It is expected that some continual improvement of experimental sensitivity will allow discovery of very mild radioactivity (instability) of some isotopes that are considered to be stable today. For an example of a recent discovery, it was not until 2003 that bismuth-209 (the only naturally-occurring isotope of bismuth) was shown to be very mildly radioactive. However, there were also theoretical predictions from nuclear physics that bismuth-209 would decay very slowly by alpha emission. These calculations were confirmed by the experimental observations in 2003.
Many "stable" nuclides are "metastable" inasmuch as they would release energy if a radioactive decay were to occur, and are, in fact, expected to undergo very rare kinds of radioactive decay, including double-beta emission.
Ninety nuclides from the 40 elements with atomic numbers from one (hydrogen) through 40 are theoretically stable to any kind of nuclear decay—except for the theoretical possibility of proton decay - which has never been observed despite extensive searches for it.
For processes other than spontaneous fission, other theoretical decay routes for heavier elements include:
These include all nuclides of mass 165 and greater. Argon-36 is presently the lightest known "stable" nuclide which is theoretically unstable.
The positivity of energy release in these processes means that they are allowed kinematically (they do not violate the conservation of energy) and, thus, in principle, can occur.[original research?] They are not observed due to strong but not absolute suppression, by spin-parity selection rules (for beta decays and isomeric transitions) or by the thickness of the potential barrier (for alpha and cluster decays and spontaneous fission).
This is a summary table from List of nuclides. Note that numbers are not exact, and may change slightly in the future, as nuclides are observed to be radioactive, or new half-lives are determined to some precision. Note that only the 254 have any claim to stability, but that only 90 nuclides from the first 40 elements are theoretically stable to any process but proton decay.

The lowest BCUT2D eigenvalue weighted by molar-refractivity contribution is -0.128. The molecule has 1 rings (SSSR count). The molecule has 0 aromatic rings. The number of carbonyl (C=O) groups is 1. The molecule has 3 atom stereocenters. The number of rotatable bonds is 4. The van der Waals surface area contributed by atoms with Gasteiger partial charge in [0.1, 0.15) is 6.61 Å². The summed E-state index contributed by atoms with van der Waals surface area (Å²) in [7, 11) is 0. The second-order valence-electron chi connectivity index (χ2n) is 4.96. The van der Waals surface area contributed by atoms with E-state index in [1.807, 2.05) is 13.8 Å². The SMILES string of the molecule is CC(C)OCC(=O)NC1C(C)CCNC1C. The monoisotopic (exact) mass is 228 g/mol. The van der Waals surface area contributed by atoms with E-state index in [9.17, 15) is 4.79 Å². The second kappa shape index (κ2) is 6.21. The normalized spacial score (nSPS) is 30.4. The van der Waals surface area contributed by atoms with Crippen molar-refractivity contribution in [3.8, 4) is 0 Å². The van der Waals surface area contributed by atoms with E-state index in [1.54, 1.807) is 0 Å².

|Type of nuclide by stability class.||Number of nuclides in class (exact number may change).||Running total of nuclides in all classes to this point.||Notes on running total.|
|Theoretically stable to all but proton decay.||90||90||Includes first 40 elements. Proton decay yet to be observed.|
|Energetically unstable to one or more known decay modes, but no decay yet seen. Considered stable until radioactivity confirmed.||164||254||Spontaneous fission possible for "stable" nuclides > niobium-93. Other mechanisms possible for heavier nuclides. Total is the classically stable nuclides|
|Radioactive primordial nuclides.||34||288||Total primordials include Bi, U, Th, Pu, plus all stable nuclides.|
|Radioactive nonprimordial, but naturally occurring on Earth.||~ 51||~ 339||Cosmogenic nuclides from cosmic rays; daughters of radioactive primordials such as francium, etc.|
In the list below, 90 nuclides have no predicted energetically-possible mode of decay, save proton decay. These are unmarked.
Other predicted (but not yet observed) modes of radioactive decay are noted as: A for alpha decay, B for beta decay, BB for double beta decay, E for electron capture, EE for double electron capture, and IT for isomeric transition. Because of the curve of binding energy, all nuclides from Z = 41 (niobium) and beyond, are theoretically unstable with regard to spontaneous fission SF (see list of nuclides for details), and many of the heavier nuclides are theoretically unstable to other processes as well.
A for alpha decay, B for beta decay, BB for double beta decay, E for electron capture, EE for double electron capture, IT for isomeric transition.
* Tantalum-180m is a "metastable isotope" meaning that it is an excited nuclear isomer of Ta-180. See isotopes of tantalum. However, the half life of this nuclear isomer is so long that it has never been observed to decay, and it thus occurs as an "observationally nonradioactive" primordial nuclide, as a minor isotope of tantalum. This is the only case of a nuclear isomer which has a half life so long that it has never been observed to decay. It is thus included in this list.
AlphaDelta: Stable Isotope fractionation calculator - http://www2.ggl.ulaval.ca/cgi-bin/isotope/generisotope.cgi